Melbourne web design companies are changing strategies to adapt to ever-changing online requirements. New devices and technologies are resulting in the ability to do more with websites, allowing both businesses and people to overcome traditional issues with conversions and traffic. Today, it is even possible to embed an entire movie or game into your webpage. Unfortunately, all of this ability to do so much has led to some very shoddy bad practices across the web. Refer to this list of 10 features you should leave out of your website to ensure that you’re providing a great user experience.
- Flash Elements
Flash got a bad rep almost from the moment it could be embedded within websites. This is mostly because some people still don’t have the device or technology to view it, although this is becoming more rare as time goes on. There are a few situations in which Flash can be beneficial; online game websites and other video websites can use Flash quite effectively. Stay away from full flash websites with no basic HTML backup. Also avoid Flash menus; HTML5 can be used to animate many parts of a web page today without the risks associated with Flash.
- Audio Sounds
To be clear, the option to play audio sounds on certain websites can be helpful, but this is exceptionally rare. If you aren’t selling or writing on topics relevant to audio sounds, don’t place them on your website. Absolutely, unequivocally never embed audio sounds on your website in such a way that it plays automatically or is impossible to turn off. Nothing is worse than landing on a website in the middle of the night without realising your speakers are turned way up, only to discover loud music that has now woken up your entire house. Embedded sounds are also a bad practice because they can eat up unnecessary bandwidth. If you must include audio sounds, use a player that can be hidden or turned off, and make it so that visitors must “opt-in” or play the sounds manually.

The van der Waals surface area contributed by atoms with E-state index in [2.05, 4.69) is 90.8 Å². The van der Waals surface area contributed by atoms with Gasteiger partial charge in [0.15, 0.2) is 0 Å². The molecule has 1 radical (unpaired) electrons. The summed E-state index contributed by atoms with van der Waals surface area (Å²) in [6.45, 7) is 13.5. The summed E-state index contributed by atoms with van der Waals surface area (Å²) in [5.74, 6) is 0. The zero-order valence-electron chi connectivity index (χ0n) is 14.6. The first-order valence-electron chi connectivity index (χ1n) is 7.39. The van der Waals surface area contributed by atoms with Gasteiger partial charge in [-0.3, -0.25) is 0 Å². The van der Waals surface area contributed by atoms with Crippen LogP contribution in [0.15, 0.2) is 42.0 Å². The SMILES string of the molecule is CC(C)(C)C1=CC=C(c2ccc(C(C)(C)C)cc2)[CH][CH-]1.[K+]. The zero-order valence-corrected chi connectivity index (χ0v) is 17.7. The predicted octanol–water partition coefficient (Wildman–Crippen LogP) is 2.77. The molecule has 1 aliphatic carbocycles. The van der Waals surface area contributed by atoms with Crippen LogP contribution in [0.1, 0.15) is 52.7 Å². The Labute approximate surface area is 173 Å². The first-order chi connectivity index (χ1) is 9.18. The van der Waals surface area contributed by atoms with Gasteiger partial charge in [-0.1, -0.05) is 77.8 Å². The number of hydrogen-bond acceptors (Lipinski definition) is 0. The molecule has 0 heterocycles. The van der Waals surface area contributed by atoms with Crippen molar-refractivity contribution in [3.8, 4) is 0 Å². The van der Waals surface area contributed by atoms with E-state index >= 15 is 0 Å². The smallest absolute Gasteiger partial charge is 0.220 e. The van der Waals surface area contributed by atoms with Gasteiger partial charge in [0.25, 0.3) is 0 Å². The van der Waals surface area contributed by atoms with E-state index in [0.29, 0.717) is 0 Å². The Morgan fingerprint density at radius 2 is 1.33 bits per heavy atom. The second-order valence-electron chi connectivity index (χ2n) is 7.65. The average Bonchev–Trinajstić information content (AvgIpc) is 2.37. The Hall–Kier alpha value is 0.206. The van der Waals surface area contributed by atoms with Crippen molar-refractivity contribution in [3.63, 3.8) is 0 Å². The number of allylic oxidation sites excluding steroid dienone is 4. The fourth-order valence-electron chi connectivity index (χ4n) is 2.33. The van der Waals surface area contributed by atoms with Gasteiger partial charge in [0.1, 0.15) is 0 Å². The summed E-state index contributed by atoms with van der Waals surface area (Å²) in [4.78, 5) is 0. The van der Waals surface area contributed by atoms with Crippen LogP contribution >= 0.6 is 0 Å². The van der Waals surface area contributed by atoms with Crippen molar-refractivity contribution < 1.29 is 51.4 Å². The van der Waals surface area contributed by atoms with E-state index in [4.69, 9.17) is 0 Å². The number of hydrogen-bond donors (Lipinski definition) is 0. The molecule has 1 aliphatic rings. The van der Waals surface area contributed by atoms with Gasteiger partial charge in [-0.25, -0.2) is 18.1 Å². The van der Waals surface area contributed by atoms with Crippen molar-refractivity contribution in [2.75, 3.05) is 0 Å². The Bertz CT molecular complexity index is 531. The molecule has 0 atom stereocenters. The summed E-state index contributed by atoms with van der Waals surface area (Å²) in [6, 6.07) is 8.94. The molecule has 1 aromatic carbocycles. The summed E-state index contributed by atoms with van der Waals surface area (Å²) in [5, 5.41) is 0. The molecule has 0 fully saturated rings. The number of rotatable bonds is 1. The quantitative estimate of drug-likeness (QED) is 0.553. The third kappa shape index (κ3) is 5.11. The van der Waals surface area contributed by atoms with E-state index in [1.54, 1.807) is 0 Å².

- Long Menus
Long menus can seem like a great idea. After all, it provides easy access for visitors to reach each and every page of your website, and it can allow you to stuff plenty of easy access on to each and every page. Unfortunately, “stuffing” is also part of the problem here. Extensively long dropdown menus, nested menus, and menus that require too much drilling down for content can be overwhelming, and may appear cramped to visitors. They are also prone to errors on certain devices. For mobile users, they can also make your website difficult to navigate. As a general rule, you should avoid menus with more than 15 items or two nested levels.